Looking back 10, 25, 50 years ago (published Gazette, Feb 27, 2014)

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The Northumberland Gazette delves into the archives to remind readers of stories from the past.

10 YEARS AGO – Thursday, February 26, 2004

County-council bosses have lifted the lid on their finances to reveal that £7.5million is spent on perks, training, travel and allowances. The Gazette waited three weeks for the controversial figures to be disclosed after asking Northumberland County Council a series of questions about the spending of taxpayers’ money. But this week, the authority issued the information requested, showing training and travel accounts running into millions. The figures, which cover expenditure on officers, staff and councillors, reveal that: £3.1m is paid out in travel expenses; £2.6m is allocated to seminars, training and conferences; £887,000 is spent on lease cars; £880,000 is set aside for councillors’ allowances; £28,000 is spent on hospitality and entertainment; £460,000 is allocated to a council chauffeur service.

25 YEARS AGO – Thursday, February 23, 1989

One dog has already been shot as local farmers and police step up their campaign to stamp out sheep worrying in the district. Alnwick’s Chief Inspector Frank Baron this week gave a stern warning to dog owners to keep their pets under strict control at all times when out near agricultural land – or else. The Chief Inspector said even if a dog was shot by a farmer, the owner could still be heavily fined and ordered to pay restitution – which could run into several thousand pounds. “Last week a farmer shot a dog which he found worrying his sheep in the Rothbury area,” said the Chief Inspector, who added that three sheep had been injured in the incident. And as the lambing season starts to get into full swing, he said local farmers were already expressing grave concerns about sheep worrying.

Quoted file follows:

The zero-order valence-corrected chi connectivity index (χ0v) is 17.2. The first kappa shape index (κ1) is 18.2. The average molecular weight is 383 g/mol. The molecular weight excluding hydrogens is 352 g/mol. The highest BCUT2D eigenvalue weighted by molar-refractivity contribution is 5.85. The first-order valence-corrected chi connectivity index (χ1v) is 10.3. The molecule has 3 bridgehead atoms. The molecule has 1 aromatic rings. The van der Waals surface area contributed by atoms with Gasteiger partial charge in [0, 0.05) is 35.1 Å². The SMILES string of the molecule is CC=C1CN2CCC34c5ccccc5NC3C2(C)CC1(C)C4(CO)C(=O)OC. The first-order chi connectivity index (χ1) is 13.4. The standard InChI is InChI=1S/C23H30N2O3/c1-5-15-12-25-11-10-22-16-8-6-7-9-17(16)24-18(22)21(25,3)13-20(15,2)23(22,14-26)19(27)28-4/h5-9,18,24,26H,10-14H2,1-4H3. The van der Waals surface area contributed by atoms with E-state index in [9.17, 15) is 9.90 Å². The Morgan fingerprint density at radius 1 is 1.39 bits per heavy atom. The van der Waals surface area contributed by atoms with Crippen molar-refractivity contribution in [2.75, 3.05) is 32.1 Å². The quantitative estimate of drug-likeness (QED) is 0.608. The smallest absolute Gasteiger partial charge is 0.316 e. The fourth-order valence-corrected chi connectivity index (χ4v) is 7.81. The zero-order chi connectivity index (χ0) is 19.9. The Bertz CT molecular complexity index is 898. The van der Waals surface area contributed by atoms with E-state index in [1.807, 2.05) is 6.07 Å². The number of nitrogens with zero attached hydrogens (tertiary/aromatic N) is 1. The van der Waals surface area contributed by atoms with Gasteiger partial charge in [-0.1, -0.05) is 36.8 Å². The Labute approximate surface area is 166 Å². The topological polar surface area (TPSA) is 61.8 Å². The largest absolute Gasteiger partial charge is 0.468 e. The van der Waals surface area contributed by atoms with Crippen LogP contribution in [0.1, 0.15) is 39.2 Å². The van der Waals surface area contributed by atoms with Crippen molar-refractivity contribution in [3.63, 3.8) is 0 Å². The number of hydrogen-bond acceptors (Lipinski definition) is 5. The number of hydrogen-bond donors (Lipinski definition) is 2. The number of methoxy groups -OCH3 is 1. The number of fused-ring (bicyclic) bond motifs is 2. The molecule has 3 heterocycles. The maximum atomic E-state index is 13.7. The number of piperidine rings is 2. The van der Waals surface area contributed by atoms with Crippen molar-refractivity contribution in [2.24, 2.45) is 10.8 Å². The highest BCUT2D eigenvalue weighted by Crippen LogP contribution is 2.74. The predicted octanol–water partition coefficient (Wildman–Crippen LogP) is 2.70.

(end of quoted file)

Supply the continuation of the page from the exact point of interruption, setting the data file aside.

50 YEARS AGO – Friday, February 28, 1964

Monday, the traditional family wash day for countless British housewives, meets with a particularly unenthusiastic reception from some Howick women, because of the village’s water supply. ‘Prehistoric’ was the description applied to the supply at last Thursday night’s meeting of Longhoughton Parish Council. “It’s brown when it comes out of the taps,” alleged Coun G Turnbull. It was stated that in Widow’s Row, where householders have to step outside for their supply, it can take up to half-an-hour to fill a pailful. Said Coun Miss Mary White: “The village is one of the few remaining places left in the county which is still on a private supply and I believe it is not high on the list of water priorities with the Newcastle and Gateshead Water Company.”